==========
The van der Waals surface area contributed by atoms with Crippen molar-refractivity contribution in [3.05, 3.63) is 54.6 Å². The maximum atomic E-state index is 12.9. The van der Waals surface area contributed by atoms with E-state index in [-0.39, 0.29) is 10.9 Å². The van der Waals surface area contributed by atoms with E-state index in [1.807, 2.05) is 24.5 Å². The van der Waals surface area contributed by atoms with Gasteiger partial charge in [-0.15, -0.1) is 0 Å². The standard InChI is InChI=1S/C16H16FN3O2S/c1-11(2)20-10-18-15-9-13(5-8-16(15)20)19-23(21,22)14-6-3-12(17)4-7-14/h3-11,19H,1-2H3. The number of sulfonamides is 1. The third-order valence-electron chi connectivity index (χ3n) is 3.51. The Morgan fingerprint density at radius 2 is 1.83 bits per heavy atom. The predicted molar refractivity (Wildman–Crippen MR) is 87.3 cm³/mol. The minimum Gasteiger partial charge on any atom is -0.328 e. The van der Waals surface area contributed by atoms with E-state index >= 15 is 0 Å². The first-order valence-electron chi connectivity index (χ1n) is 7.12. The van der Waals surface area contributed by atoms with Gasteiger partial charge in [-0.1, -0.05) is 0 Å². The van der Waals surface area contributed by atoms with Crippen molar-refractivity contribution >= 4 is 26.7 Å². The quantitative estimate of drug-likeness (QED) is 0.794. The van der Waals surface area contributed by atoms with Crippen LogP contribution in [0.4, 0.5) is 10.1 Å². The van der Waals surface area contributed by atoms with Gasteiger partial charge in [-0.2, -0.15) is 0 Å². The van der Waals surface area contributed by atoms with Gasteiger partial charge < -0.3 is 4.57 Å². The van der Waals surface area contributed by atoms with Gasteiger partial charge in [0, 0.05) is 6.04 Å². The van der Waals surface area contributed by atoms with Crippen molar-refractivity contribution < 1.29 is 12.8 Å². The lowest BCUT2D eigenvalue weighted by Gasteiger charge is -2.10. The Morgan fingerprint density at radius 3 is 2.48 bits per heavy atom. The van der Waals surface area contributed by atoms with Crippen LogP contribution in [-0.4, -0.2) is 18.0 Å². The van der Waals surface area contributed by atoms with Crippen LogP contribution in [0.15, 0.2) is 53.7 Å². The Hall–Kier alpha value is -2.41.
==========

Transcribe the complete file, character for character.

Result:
The van der Waals surface area contributed by atoms with Crippen molar-refractivity contribution in [3.05, 3.63) is 54.6 Å². The maximum atomic E-state index is 12.9. The van der Waals surface area contributed by atoms with E-state index in [-0.39, 0.29) is 10.9 Å². The van der Waals surface area contributed by atoms with E-state index in [1.807, 2.05) is 24.5 Å². The van der Waals surface area contributed by atoms with Gasteiger partial charge in [-0.15, -0.1) is 0 Å². The standard InChI is InChI=1S/C16H16FN3O2S/c1-11(2)20-10-18-15-9-13(5-8-16(15)20)19-23(21,22)14-6-3-12(17)4-7-14/h3-11,19H,1-2H3. The number of sulfonamides is 1. The third-order valence-electron chi connectivity index (χ3n) is 3.51. The Morgan fingerprint density at radius 2 is 1.83 bits per heavy atom. The predicted molar refractivity (Wildman–Crippen MR) is 87.3 cm³/mol. The minimum Gasteiger partial charge on any atom is -0.328 e. The van der Waals surface area contributed by atoms with E-state index >= 15 is 0 Å². The first-order valence-electron chi connectivity index (χ1n) is 7.12. The van der Waals surface area contributed by atoms with Gasteiger partial charge in [-0.1, -0.05) is 0 Å². The van der Waals surface area contributed by atoms with Crippen molar-refractivity contribution >= 4 is 26.7 Å². The quantitative estimate of drug-likeness (QED) is 0.794. The van der Waals surface area contributed by atoms with Crippen LogP contribution in [0.4, 0.5) is 10.1 Å². The van der Waals surface area contributed by atoms with Gasteiger partial charge in [-0.2, -0.15) is 0 Å². The van der Waals surface area contributed by atoms with Gasteiger partial charge < -0.3 is 4.57 Å². The van der Waals surface area contributed by atoms with Gasteiger partial charge in [0, 0.05) is 6.04 Å². The van der Waals surface area contributed by atoms with Crippen molar-refractivity contribution < 1.29 is 12.8 Å². The lowest BCUT2D eigenvalue weighted by Gasteiger charge is -2.10. The Morgan fingerprint density at radius 3 is 2.48 bits per heavy atom. The van der Waals surface area contributed by atoms with Crippen LogP contribution in [-0.4, -0.2) is 18.0 Å². The van der Waals surface area contributed by atoms with Crippen LogP contribution in [0.15, 0.2) is 53.7 Å². The Hall–Kier alpha value is -2.41.